Facebook’s policies have already had some unusual results. In an effort to illustrate what it sees as the absurdity of allowing candidates to knowingly lie in ads, Sen. Warren’s campaign created an ad falsely claiming Zuckerberg had endorsed Trump.
Last week, a group calling itself the Really Online Lefty League spent $100 promoting an ad that spliced together sound from Republican Sen. Lindsey Graham to make it appear that he supported the liberal Green New Deal proposal. Facebook removed the video because it was funded by a political action committee rather than a candidate.
The treasurer of the Really Online Lefty League, Adriel Hampton, has now registered as a candidate in California’s 2022 gubernatorial election specifically so he can run false ads about Trump, Zuckerberg, and other Facebook executives.
“The genesis of this campaign is social media regulation and to ensure there is not an exemption in fact-checking specifically for politicians like Donald Trump who like to lie online,” Hampton told CNN Monday.
While Facebook has been the target of much recent criticism, its approach to political ads is not much different from broadcast TV networks.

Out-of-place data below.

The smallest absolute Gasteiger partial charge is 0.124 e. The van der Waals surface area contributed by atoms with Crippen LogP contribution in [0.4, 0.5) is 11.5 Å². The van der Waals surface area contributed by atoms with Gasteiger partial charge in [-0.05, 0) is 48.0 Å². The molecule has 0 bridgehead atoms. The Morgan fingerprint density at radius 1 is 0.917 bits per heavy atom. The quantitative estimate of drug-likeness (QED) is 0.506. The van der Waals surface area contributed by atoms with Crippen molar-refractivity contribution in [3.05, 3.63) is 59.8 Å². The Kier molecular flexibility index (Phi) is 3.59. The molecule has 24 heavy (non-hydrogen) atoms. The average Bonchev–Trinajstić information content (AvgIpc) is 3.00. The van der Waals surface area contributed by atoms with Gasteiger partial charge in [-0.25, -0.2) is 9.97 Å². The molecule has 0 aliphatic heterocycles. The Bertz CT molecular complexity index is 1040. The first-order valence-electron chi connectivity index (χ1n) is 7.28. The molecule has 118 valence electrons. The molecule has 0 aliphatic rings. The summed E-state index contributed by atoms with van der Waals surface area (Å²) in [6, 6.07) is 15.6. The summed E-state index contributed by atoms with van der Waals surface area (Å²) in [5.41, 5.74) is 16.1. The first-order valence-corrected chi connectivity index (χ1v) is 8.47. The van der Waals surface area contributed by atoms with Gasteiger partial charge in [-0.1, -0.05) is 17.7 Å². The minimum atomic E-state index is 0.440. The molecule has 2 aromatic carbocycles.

“For cable and broadcasting, if it’s what’s considered ‘candidate use,’ which is an ad bought by the campaign, the candidate appears in it, and it has a disclaimer that says ‘paid for by…’, then the candidate can say or show or do whatever he or she wants,” said Tobe Berkovitz, who worked as a political media consultant for 30 years and now teaches advertising at Boston University.
Under Federal Communications Commission rules, broadcast stations cannot censor candidate ads over accuracy concerns. They have more leeway with third-party ads produced by political action committees and advocacy groups.